Filmmakers often consult scientists while scriptwriting. A film too grounded in science can turn viewers away, while a film that does not abide by scientific principles and laws can compromise its legitimacy. Those making science-based films thus consult experts to make a creative yet plausible plot.

The 2014 film Interstellar, directed by Christopher Nolan, follows NASA pilot Joseph Cooper and his team as they leave Earth, which is becoming uninhabitable. Their journey to fictional black hole Gargantua takes them through a wormhole, where they explore new planets.

Because of the complicated nature of the physics in this film, like black holes and wormholes, Nolan consulted Kip Thorne, a theoretical physicist and now a Nobel Prize laureate for his work on gravitational waves. Thorne provided scientific basis. In fact, he partly inspired the film.

Generally, a consultant brought to a film project will provide factual or scientific basis for a director’s vision. While the process relies on scientific expertise, filmmakers typically have the final say in how they portray a scientific phenomenon. Because of this, scientists who consult on films can only offer a general understanding of scientific principles.

While writing the film, Nolan would propose a situation he would want to take place in the story, and Thorne would provide necessary equations and current theory that could make the situation a reality.

Interstellar was immensely successful at the box office and in demonstrating black holes and time dilation. Thanks to the collaborative effort between filmmakers and experts, it didn’t compromise the film’s scientific basis or Nolan’s creative vision.

In fact, Nolan said the film could serve as potential teaching material for students understanding that realm of physics. While Interstellar is not perfect, it still inspires many to look toward the stars in search of habitable planets and extraterrestrial lifeforms.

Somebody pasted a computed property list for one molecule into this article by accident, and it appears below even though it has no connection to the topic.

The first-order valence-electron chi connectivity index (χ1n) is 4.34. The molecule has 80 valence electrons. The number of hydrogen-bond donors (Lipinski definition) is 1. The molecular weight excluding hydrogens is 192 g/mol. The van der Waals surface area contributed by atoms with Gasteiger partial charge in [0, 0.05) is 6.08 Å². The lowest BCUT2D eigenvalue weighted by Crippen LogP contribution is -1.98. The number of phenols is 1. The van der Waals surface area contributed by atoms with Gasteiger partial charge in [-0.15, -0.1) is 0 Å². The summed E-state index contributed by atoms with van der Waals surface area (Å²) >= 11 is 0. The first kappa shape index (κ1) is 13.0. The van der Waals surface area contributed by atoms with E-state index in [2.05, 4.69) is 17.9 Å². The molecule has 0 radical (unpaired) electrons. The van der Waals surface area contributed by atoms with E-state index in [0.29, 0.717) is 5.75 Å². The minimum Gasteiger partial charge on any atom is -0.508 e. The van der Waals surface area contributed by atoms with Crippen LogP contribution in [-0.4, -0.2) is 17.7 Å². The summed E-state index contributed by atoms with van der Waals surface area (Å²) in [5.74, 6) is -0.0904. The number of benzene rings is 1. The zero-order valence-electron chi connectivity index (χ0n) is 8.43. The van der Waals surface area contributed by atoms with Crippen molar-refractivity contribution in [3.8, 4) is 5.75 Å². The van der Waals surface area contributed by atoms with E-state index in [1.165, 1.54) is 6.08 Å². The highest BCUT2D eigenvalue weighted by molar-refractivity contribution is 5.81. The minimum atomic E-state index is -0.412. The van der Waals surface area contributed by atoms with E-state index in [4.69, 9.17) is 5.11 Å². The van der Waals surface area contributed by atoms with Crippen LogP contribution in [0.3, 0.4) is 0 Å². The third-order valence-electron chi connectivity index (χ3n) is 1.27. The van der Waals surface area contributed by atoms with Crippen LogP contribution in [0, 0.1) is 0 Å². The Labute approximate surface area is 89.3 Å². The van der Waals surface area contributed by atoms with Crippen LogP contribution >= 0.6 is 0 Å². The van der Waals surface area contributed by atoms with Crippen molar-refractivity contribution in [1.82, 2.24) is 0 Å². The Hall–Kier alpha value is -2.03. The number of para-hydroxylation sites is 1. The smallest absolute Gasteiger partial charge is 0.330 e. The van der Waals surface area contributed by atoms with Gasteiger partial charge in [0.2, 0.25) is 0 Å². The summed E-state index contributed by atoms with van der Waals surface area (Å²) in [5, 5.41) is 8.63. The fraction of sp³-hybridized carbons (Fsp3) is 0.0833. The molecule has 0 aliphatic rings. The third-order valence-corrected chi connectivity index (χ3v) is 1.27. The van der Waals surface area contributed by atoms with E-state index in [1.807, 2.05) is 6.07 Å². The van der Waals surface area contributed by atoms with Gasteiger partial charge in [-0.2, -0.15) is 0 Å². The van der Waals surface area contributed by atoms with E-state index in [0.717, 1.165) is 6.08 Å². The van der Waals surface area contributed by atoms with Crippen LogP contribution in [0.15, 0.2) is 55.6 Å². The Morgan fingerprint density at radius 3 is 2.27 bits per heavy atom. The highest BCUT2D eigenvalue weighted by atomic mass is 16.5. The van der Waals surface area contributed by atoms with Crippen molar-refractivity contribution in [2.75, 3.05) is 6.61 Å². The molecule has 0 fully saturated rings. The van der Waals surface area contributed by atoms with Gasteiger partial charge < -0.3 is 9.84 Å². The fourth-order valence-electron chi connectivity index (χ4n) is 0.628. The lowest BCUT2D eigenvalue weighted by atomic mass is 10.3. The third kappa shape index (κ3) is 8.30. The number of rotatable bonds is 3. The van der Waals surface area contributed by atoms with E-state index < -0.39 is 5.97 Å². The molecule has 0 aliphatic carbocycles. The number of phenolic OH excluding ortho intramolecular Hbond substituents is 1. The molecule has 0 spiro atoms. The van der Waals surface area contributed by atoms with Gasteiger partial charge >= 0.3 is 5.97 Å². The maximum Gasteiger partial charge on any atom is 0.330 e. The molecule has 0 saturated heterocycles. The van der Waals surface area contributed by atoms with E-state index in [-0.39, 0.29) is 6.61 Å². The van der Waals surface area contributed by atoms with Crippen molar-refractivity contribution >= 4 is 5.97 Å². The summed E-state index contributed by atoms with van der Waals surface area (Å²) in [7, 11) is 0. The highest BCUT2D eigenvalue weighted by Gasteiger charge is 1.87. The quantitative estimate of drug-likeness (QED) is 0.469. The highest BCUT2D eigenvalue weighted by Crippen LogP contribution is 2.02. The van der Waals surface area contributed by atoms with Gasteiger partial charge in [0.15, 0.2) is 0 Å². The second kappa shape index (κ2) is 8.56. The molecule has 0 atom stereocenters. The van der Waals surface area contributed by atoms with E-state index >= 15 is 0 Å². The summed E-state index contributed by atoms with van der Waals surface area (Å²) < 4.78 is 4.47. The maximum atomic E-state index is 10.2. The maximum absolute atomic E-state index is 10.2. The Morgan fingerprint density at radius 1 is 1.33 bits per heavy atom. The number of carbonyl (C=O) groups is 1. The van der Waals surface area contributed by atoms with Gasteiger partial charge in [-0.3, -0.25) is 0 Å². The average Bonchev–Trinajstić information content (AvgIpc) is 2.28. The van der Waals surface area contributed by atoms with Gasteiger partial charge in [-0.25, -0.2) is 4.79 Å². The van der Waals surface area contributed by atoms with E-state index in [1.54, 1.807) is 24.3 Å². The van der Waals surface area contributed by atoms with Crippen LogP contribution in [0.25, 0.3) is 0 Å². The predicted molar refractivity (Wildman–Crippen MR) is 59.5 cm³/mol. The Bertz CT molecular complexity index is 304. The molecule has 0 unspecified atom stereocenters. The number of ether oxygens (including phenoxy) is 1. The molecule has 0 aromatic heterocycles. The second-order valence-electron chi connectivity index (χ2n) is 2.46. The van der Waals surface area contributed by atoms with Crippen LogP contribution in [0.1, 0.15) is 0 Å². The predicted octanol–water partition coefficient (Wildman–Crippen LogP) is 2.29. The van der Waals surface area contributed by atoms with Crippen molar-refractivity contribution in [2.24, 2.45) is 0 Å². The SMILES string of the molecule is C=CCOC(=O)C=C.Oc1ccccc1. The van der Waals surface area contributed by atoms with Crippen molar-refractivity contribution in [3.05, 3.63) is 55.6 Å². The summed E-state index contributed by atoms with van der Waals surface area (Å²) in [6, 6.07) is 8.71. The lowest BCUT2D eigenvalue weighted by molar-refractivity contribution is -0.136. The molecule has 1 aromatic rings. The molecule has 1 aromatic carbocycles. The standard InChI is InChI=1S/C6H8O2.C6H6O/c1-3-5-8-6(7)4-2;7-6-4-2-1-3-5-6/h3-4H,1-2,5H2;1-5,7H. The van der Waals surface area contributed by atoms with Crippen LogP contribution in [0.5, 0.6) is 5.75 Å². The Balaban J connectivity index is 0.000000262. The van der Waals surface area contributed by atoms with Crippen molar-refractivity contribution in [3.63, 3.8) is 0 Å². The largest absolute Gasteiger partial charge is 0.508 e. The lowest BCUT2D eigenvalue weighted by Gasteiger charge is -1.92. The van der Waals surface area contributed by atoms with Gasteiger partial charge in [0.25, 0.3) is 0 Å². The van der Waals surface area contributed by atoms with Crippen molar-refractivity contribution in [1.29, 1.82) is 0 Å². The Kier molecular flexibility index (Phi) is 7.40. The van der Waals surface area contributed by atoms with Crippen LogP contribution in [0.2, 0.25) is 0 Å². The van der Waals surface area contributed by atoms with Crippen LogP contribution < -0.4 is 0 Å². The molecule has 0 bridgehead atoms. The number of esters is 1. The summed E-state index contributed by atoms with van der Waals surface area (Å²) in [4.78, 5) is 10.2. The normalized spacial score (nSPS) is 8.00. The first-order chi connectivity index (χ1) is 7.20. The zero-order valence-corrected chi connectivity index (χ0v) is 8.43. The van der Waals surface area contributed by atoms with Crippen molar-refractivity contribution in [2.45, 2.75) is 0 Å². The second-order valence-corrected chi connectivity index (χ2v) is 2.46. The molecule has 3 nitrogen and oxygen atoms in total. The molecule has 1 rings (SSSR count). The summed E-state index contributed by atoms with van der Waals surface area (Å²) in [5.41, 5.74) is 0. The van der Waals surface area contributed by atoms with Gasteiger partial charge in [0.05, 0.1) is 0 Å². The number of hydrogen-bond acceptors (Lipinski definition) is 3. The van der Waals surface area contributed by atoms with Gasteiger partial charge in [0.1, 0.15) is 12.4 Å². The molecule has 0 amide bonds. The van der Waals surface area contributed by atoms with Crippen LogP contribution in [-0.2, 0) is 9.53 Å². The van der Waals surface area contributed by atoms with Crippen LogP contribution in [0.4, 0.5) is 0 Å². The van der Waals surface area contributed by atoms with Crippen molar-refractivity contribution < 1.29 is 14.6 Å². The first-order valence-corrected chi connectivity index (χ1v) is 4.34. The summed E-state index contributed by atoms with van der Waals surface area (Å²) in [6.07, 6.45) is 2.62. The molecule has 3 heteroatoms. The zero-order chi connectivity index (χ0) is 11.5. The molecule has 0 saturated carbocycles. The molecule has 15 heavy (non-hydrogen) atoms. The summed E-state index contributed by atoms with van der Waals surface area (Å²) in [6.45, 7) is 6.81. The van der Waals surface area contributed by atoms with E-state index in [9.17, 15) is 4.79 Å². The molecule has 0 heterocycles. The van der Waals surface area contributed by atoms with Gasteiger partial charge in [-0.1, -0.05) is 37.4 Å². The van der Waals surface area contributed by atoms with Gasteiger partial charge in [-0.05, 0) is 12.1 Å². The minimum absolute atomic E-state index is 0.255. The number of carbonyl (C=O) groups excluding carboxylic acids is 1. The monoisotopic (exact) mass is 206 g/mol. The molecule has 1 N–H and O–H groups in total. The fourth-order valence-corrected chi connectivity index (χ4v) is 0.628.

Looking further back in time, Stanley Kubrick, the director of 2001: A Space Odyssey, consulted astrophysicist Carl Sagan to create a story that speaks of the transformation of man and man’s destiny through artificial intelligence, space travel, and extraterrestrial lifeforms. Kubrick is a master in the world of filmmaking, but to truly understand space — something that had not been visually witnessed at the time — he needed expertise.

The 2016 film Arrival, directed by Denis Villeneuve, takes audiences on a journey through language and communication with extraterrestrial lifeforms who land on Earth. Villeneuve consulted linguistics professor Jessica Coon at McGill University on the deciphering and creation of languages.

Filmmakers want to send their messages to the world, and in order to effectively accomplish this, their projects must be as accurate as possible. The US National Academy of Sciences saw the need for legitimacy in science-based films and developed the Science and Entertainment Exchange to foster relationships between film directors and scientists.

Films like Arrival and Interstellar are grounded in science, but the guarantee of accuracy cannot come from filmmakers alone. Only through conscientious collaboration with scientists can movies truly become masterpieces on the big screens.